From the USA Today: https://www.usatoday.com/story/news/politics/2018/11/02/brett-kavanaugh-accuser-referred-fbi-doj-investigation/1863210002/
    “Grassley has thus far asked federal authorities to investigate: Julie Swetnick, who accused Kavanaugh of drunken behavior and sexual assault; Michael Avenatti, her lawyer who also represented porn star Stormy Daniels in a suit against President Donald Trump; and a man, who was never publicly identified but recanted an allegation he’d made against Kavanaugh.”

  8. Tarn Bregman on January 18th, 2019 10:45 am

    Alex, I would like to point out that the events you claim are not covered in the media are in-fact covered and reported. Yes, the war in Yemen has not received nearly as much coverage as Trump’s presidency or the me too movement, however, there has been mainstream media coverage. The New York Times has covered the war, explaining how the war began (https://www.nytimes.com/interactive/2018/10/31/magazine/yemen-war-saudi-arabia.html) and the war has received attention from other major news publications such as BBC (https://www.bbc.com/news/world-middle-east-29319423). A publication known as Amnesty International, published an article calling out and explaining to the world why the war has received the lack of coverage it has (https://www.amnesty.org/en/latest/news/2015/09/yemen-the-forgotten-war/). When it comes to climate change, there are MANY published articles from a large and diverse group of news publications including The New York Times, The Washington Post, The Wall Street Journal, National Geographic, and even reports by NASA. (https://www.nytimes.com/section/climate , https://www.washingtonpost.com/climate-environment/?utm_term=.ddb16e6336ed , http://time.com/5500002/oceans-warming-climate-change-impact/ ,https://www.nationalgeographic.com/environment/climate-change/ , https://climate.nasa.gov/ ).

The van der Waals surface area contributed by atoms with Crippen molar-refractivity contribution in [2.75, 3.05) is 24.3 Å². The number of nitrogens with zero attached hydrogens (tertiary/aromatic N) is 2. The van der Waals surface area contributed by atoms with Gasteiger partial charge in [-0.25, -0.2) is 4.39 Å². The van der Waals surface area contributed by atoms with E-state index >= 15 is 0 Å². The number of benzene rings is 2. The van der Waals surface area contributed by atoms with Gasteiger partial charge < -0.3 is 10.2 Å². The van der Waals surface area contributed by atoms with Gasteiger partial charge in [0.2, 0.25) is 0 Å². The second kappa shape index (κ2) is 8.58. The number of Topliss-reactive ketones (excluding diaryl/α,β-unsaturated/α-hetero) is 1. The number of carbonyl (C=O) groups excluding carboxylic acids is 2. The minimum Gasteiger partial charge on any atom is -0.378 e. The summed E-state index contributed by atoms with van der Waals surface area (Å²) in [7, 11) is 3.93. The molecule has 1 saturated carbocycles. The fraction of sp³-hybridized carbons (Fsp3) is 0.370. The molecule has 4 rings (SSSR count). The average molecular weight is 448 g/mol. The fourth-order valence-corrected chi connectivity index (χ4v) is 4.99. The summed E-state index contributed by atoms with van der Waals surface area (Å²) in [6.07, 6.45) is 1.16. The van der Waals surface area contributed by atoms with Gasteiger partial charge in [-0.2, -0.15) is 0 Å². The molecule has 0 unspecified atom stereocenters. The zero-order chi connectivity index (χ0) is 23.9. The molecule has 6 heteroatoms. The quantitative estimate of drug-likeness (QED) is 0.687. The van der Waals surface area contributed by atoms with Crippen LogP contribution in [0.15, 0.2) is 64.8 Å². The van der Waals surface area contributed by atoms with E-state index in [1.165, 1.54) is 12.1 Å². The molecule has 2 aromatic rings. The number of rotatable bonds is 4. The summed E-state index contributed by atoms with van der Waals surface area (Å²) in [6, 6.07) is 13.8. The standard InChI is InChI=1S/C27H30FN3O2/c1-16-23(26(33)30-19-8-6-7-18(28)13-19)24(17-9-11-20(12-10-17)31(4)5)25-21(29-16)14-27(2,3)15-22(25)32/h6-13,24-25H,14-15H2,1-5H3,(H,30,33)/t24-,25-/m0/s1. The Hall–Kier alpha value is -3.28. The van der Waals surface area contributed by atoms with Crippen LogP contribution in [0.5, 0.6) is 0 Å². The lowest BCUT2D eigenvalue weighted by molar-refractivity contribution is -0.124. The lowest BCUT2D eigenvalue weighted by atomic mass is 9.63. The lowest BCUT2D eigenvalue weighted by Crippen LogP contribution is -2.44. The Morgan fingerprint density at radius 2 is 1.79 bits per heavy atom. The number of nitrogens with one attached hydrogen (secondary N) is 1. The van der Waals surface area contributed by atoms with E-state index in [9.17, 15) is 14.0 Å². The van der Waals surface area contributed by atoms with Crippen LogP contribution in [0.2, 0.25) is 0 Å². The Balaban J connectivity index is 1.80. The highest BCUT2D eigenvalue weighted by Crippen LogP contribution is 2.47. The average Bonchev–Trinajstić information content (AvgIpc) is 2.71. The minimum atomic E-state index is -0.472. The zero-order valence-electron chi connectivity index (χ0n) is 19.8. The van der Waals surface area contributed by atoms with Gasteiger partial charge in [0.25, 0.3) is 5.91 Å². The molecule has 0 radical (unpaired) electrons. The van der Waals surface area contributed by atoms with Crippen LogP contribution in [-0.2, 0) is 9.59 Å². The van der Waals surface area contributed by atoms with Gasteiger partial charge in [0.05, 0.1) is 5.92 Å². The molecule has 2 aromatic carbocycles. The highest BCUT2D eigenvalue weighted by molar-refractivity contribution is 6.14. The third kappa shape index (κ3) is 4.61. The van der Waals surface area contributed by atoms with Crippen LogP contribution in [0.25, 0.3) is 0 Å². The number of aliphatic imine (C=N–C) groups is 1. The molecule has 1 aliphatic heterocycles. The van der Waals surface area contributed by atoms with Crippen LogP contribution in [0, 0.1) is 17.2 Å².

9. Max on January 18th, 2019 12:07 pm

    Sawyer hit the nail on the head. Amazing response I couldn’t have said it better.